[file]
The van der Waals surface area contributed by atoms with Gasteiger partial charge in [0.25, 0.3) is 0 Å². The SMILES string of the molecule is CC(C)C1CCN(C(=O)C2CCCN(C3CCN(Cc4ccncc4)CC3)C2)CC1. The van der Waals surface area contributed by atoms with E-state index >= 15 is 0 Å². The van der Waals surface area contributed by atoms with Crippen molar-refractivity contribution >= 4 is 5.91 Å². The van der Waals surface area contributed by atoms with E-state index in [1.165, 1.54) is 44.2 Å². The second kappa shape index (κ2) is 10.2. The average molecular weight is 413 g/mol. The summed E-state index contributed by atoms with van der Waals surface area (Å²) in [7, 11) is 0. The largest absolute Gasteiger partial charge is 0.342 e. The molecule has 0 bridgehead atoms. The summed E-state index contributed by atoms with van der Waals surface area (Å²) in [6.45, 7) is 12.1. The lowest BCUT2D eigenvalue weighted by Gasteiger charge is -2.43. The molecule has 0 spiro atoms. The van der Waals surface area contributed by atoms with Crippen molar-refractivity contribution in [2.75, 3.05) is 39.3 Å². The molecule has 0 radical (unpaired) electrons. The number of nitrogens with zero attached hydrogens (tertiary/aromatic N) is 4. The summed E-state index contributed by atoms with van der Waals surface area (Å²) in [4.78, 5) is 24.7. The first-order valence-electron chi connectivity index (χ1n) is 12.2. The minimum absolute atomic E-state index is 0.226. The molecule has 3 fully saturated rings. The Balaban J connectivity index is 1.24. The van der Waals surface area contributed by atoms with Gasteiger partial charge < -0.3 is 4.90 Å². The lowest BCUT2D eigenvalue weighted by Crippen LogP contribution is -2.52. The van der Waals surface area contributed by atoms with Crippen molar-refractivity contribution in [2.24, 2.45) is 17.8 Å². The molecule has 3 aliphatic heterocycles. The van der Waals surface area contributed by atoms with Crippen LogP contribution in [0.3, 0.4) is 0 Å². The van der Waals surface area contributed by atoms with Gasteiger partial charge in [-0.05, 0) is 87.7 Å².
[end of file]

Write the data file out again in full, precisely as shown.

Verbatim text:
The van der Waals surface area contributed by atoms with Gasteiger partial charge in [0.25, 0.3) is 0 Å². The SMILES string of the molecule is CC(C)C1CCN(C(=O)C2CCCN(C3CCN(Cc4ccncc4)CC3)C2)CC1. The van der Waals surface area contributed by atoms with E-state index >= 15 is 0 Å². The van der Waals surface area contributed by atoms with Crippen molar-refractivity contribution >= 4 is 5.91 Å². The van der Waals surface area contributed by atoms with E-state index in [1.165, 1.54) is 44.2 Å². The second kappa shape index (κ2) is 10.2. The average molecular weight is 413 g/mol. The summed E-state index contributed by atoms with van der Waals surface area (Å²) in [7, 11) is 0. The largest absolute Gasteiger partial charge is 0.342 e. The molecule has 0 bridgehead atoms. The summed E-state index contributed by atoms with van der Waals surface area (Å²) in [6.45, 7) is 12.1. The lowest BCUT2D eigenvalue weighted by Gasteiger charge is -2.43. The molecule has 0 spiro atoms. The van der Waals surface area contributed by atoms with Crippen molar-refractivity contribution in [2.75, 3.05) is 39.3 Å². The molecule has 0 radical (unpaired) electrons. The number of nitrogens with zero attached hydrogens (tertiary/aromatic N) is 4. The summed E-state index contributed by atoms with van der Waals surface area (Å²) in [4.78, 5) is 24.7. The first-order valence-electron chi connectivity index (χ1n) is 12.2. The minimum absolute atomic E-state index is 0.226. The molecule has 3 fully saturated rings. The Balaban J connectivity index is 1.24. The van der Waals surface area contributed by atoms with Gasteiger partial charge < -0.3 is 4.90 Å². The lowest BCUT2D eigenvalue weighted by Crippen LogP contribution is -2.52. The van der Waals surface area contributed by atoms with Crippen molar-refractivity contribution in [2.24, 2.45) is 17.8 Å². The molecule has 3 aliphatic heterocycles. The van der Waals surface area contributed by atoms with Crippen LogP contribution in [0.3, 0.4) is 0 Å². The van der Waals surface area contributed by atoms with Gasteiger partial charge in [-0.05, 0) is 87.7 Å².